In this post, we’re going to highlight the benefits of creating tools and their importance to the game development process.
Firstly, let’s establish what we mean by a ‘tool’. By definition, it’s “A program that is employed in the development, enhancement, or otherwise support of other programs’. Examples of this in game dev are “Big Level Editors” to help create vast terrain or “Small text helpers” (Find/Replace) to search your code for functions.
At Payload Studios our flagship game, TerraTech, has been developed using Unity. One of Unity’s key features is its tool editor which has allowed us to develop and implement our own custom tools. A simple automation tool, for example, means you don’t have to do the same thing over and over again. Repetitive tasks are mundane and a time sink, so people get bored and lose focus which is where mistakes can creep in. Something like following a guide or step list can be condensed into the click of a button. This has the added benefit of reducing the need for other team members to learn the internal steps of a process if instead, they can click a single button to accomplish something.
A good example of this is a build script. A typical build in Unity might include baking level data, building asset bundles and maybe even setting options and define symbols for different configurations. The naive way to approach this would be to start by making a build by hand, manually going through the steps, one by one. This is easy because it usually starts with a single step. Quickly that one step can turn into a list of, on their own very simple instructions, but missing a single one is likely to result in a complete build failure.
Eventually, someone will need to make another build. This is the part where you hope you documented the process in the first place. No one wants to play the guessing game and debug why their build process isn’t working – especially since they could have avoided it by writing down a few simple instructions.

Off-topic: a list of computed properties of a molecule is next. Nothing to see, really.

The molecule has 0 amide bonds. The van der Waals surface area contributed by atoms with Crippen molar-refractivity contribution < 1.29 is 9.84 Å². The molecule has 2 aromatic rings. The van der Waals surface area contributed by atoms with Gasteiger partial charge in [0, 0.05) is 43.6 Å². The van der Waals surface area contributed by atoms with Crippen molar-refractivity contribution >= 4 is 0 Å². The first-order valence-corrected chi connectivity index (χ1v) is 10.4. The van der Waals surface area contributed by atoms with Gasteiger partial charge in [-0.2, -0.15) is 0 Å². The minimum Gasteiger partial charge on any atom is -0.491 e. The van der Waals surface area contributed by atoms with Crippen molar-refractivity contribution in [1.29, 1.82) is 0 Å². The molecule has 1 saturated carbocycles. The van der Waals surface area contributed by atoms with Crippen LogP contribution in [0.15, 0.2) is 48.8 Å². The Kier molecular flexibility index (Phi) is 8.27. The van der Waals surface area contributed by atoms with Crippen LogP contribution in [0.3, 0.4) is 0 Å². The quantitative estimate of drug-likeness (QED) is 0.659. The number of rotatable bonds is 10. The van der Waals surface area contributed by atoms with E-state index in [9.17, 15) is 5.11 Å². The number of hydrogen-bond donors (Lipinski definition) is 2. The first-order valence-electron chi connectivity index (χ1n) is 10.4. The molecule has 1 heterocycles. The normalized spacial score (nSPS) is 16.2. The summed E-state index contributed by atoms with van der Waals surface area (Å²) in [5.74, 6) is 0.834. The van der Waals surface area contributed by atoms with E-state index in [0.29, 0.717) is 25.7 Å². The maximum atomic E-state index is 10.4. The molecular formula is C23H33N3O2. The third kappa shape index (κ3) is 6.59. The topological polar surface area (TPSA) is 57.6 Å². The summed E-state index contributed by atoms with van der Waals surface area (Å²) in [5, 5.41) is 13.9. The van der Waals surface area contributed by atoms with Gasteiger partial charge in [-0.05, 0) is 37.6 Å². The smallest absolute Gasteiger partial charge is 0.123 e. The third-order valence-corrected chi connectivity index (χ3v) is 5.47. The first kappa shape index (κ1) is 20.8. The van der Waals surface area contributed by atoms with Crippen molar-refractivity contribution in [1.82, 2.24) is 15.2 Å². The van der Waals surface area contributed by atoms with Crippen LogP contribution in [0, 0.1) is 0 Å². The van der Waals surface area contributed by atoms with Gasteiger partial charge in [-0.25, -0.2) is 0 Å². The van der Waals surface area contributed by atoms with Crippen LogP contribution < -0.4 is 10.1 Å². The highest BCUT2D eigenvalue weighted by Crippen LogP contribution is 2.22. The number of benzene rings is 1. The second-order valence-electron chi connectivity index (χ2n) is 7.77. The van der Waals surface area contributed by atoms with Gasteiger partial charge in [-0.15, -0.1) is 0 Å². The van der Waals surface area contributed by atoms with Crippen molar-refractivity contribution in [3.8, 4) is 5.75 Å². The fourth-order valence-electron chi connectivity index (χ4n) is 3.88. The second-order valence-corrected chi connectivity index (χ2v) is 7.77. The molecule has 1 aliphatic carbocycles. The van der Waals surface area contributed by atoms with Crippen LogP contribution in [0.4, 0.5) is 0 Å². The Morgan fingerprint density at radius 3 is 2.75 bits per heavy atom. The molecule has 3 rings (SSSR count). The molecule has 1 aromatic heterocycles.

But even with a step by step guide, there is a lot of manual work and with it room for error. But perhaps more importantly – documentation is notorious for getting out of date. Unless you are lucky to have someone on your team that regularly writes and updates documentation, more often than not it’s out of date. It may even be missing that crucial step someone added 3 months ago that no-one remembers.
That’s where build scripts come in! The single purpose of a build script is to make your life easy when creating builds, and it typically does this by collecting all the individual steps under a single ‘build’ command. That way, as long as you chose the correct configuration option your build will always do exactly the right step, or present you with clear error output in case something went wrong. A script is also less likely to go out of date, as it often has direct dependencies on the project. And because we all write clear, self-documenting code we don’t have to worry about maintaining a separate step by step guide! It also makes it easy for anyone on the team to create a build which increases the use of the tool.
Custom Tools aren’t without their downsides though. There are some common pitfalls that are easy to fall into, such as being over-engineered and become too big and require more resources than it’s worth to maintain or are not user-friendly. But as long as you follow these basic rules you shouldn’t go far wrong:
- Determine what the problem is – Keep your requirements in-sight so you aren’t tempted to write redundant functionality.
- Long Term Maintenance – Prepare to maintain your tools with updates to prevent it from becoming obsolete.
- Smaller is Better – The smaller and more robust your tool is the more cost-effective it will be to use.
- Use it! – The most important thing is to use the tools yourself! No one is going to be able to use your tool if you can’t.
- Collaborate – If working in a team of any size talk to whoever will be using the tool in the future and learn about what their requirements are and how they would like to work.
One of the most used and valuable tools we’ve created during the development of TerraTech has been our localisation importer. It’s by far one of our most used tools and saves us a ton of time. All our in-game text starts off in a Google Sheet. We then save out a *.CSV file from it that gets imported into the game via a TerraTech tool. This generates multiple language text files that the game uses and also identifies whether any texture atlases for Chinese, Japanese, Korean and Thai fonts need updating.
Django Verbaant – Coder